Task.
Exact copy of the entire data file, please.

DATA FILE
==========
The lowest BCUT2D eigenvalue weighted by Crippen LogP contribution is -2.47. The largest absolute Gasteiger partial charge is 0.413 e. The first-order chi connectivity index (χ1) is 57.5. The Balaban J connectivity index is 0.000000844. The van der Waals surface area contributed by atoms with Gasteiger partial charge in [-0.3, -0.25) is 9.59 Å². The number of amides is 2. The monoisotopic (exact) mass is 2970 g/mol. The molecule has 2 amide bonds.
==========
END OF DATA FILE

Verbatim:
The lowest BCUT2D eigenvalue weighted by Crippen LogP contribution is -2.47. The largest absolute Gasteiger partial charge is 0.413 e. The first-order chi connectivity index (χ1) is 57.5. The Balaban J connectivity index is 0.000000844. The van der Waals surface area contributed by atoms with Gasteiger partial charge in [-0.3, -0.25) is 9.59 Å². The number of amides is 2. The monoisotopic (exact) mass is 2970 g/mol. The molecule has 2 amide bonds.